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APR. 3, MAY 1 – Down on the Farm Story Time, Proving Ground Farm, 5670 E. Twp. Rd. 138, Tiffin, 10 a.m. Stories and activities are geared for preschoolage children and focus on farming and nature in a picturesque outdoor setting. Families welcome! 419-4477073, www.conservesenecacounty.com, or follow Seneca Conservation District on Facebook.

APR. 18 – Jesus Christ Superstar, Veterans Memorial Civic and Convention Center, #7 Town Square, Lima, 8 p.m. $50+. A new, mesmerizing production of the iconic musical phenomenon returns to the stage. www. limaciviccenter.com.

APR. 19–20 – World War II Reenactment, AuGlaize Village, 12296 Krouse Rd., Defiance. There will be a camp area, open to the public, and then stations where reenactors will discuss aspects of being an Allied or Axis soldier during different points of the war. Public “battles” will demonstrate some of the different skills and tactics used, and just how difficult combat could be for soldiers. School Day on Friday. 419-990-0107, villageauglaize@gmail.com, or www.auglaizevillage.com. For participant information, contact Robert Mergel at rjmergek@gmail.com.

APR. 20 – Foghat: Road Fever Tour, Ritz Theatre, 30 S. Washington St., Tiffin, 7:30 p.m. $30–$60 419-448-8544, info@ritztheatre.org. or www.ritztheatre.org.


APR. 20–21 – Findlay Flea Market, Hancock Co. Fgds., 1017 E. Sandusky St., Findlay, Sat. 9 a.m.–4 p.m., Sun. 9 a.m.–3 p.m. Free. New, used, and vintage items, crafts, and more. Vendors welcome! For more information, contact Christine at 419-619-0041 or findlayfleamarket@ gmail.com.

APR. 21 – NW Ohio Low Brass Collective Spring Concert, Allen East High School Auditeria, 9105 Harding Hwy., Harrod, 4 p.m. Free. Come hear musicians from around northwest Ohio and beyond play themes from your favorite movies! www.facebook.com/people/NWOhio-Low-Brass-Collective/100085554007401

APR. 21 – Sing, Veterans Memorial Civic and Convention Center, #7 Town Square, Lima, 3 p.m. $5 See the computer-animated musical comedy on our 60-foot screen. Cash concessions and drinks. www. limaciviccenter.com/groupiemovies.

APR. 25 – Fourth Thursdays Spring Fling, downtown Lakeview. Grab dinner from one of many food trucks and enjoy live music while shopping local vendors for a chance to win a gift basket full of springtime goodies. www.facebook.com/downtownlakeviewohio.

APR. 25 – 2024 Legislative Breakfast, Camden Falls Reception and Conference Center, 2460 OH-231, Tiffin, 8 a.m. Join Senator Bill Reineke, State Representative Gary Click, the president of the Seneca County Board of Commissioners, and the mayor of the City of Tiffin to hear their annual messages. Registration required. www. senecaregionalchamber.com.

APR. 27 – “Arbor Day, Trees: Past, Present, and Future,” Mac-A-Cheek Castle, 10051 Township Rd. 47, West Liberty, 9 a.m. Free. Celebrate Arbor Day by investigating petrified wood, beautifully crafted historical woodwork, and living trees, and by planting a tree for the future. 937-465-2821, 937-844-3480, or www. piattcastle.org.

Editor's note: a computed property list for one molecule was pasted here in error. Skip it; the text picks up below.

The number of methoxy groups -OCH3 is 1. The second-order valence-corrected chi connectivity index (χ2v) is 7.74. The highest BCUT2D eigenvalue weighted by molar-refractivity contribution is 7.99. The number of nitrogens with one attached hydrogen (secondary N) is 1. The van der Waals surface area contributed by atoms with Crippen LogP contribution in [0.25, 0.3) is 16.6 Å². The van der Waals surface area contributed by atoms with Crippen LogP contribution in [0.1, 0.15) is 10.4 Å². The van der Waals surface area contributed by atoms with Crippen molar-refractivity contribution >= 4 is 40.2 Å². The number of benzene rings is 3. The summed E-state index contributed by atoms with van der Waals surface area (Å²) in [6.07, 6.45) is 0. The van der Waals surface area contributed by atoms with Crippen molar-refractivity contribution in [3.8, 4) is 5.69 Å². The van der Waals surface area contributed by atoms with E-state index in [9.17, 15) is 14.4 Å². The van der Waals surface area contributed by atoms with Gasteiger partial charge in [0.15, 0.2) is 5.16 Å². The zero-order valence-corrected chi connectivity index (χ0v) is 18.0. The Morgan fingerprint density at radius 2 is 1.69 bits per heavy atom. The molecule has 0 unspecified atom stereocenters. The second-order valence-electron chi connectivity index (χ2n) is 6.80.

APR. 27 – Defiance Community Band: Cabaret Concert, Defiance High School Gym, 1755 Palmer Dr., Defiance, 7 p.m. $12. Hors d’oeuvres included. Reservations needed by Apr. 15. Contact Linda Schatz at 419-769-4808

APR. 27 – “Homegrown Habitat: Bringing Nature to Your Community,” University of Findlay, Winebrenner, 950 N. Main St., Findlay, 9 a.m. $10–$25. Presentation by author Doug Tallamy, Q&A session, book signings and sales, exhibits, resource fair. Admission includes native plant and continental breakfast. Register by Apr. 12 at www.homegrownhabitat.org.

MAY 2–12 – Live Theatre: Hands on a Hardbody, Van Wert Civic Theatre, 118 S. Race St., Van Wert, Thur.–Sat. 8 p.m., Sun. 2 p.m. $16 419-238-9689 or ww.vwct.org.

MAY 3 – First Fridays Brewfest, downtown Bellefontaine. Sample 10 unique Ohio beers as you make your way through downtown. Food trucks and full-sized limited-edition pours are also available. Don’t miss the adult-only fun! www.firstfridaysbellefontaine.com.

MAY 3–12 – Biggest Week in American Birding, Maumee Bay Lodge and Conference Ctr., 1750 State Park Rd., Oregon. Free. Come to the “Warbler Capital of the World” for spectacular birding activities, including morning flight counts, workshops, field trips, and more. Register at www.biggestweekinamericanbirding.com.

MAY 4–SEP. 15 – NWORRP Museum Summer Hours, Northwest Ohio Railroad Preservation Inc., 12505 Co. Rd. 99, Findlay, Sat./Sun. 1–4 p.m. $3; 12 and under, $2 (includes 1 train ride ticket per admission). Museum tours, ¼ scale train rides, model train displays, games, play area, and more. 419-423-2995, www.nworrp.org, or www.facebook.com/nworrp.

MAY 11 – Lilac Festival and Street Fair, Clinton Street, Defiance, 10 a.m.–4 p.m. Free. Celebrate the official flower of Defiance with the community’s largest arts and crafts fair. Free lilacs to the first 750 attendees. 419-7820739 or http://visitdefianceohio.com/annual-events.

MAY 3–5 – Kanawha Valley Railroad Association

Model Train and Craft Show, Charleston Coliseum and Convention Center, 200 Civic Center Dr., Charleston, Fri. 12–7 p.m., Sat. 10 a.m.–6 p.m., Sun. 10 a.m.–4 p.m.


Make sure you’re included in our calendar! Submit listings AT LEAST 90 DAYS prior to the event to: Ohio Cooperative Living, 6677 Busch Blvd., Columbus, OH 43229 or send an email to events@ohioec.org. Ohio Cooperative Living will not publish listings that don’t include a complete address or a number/website for more information.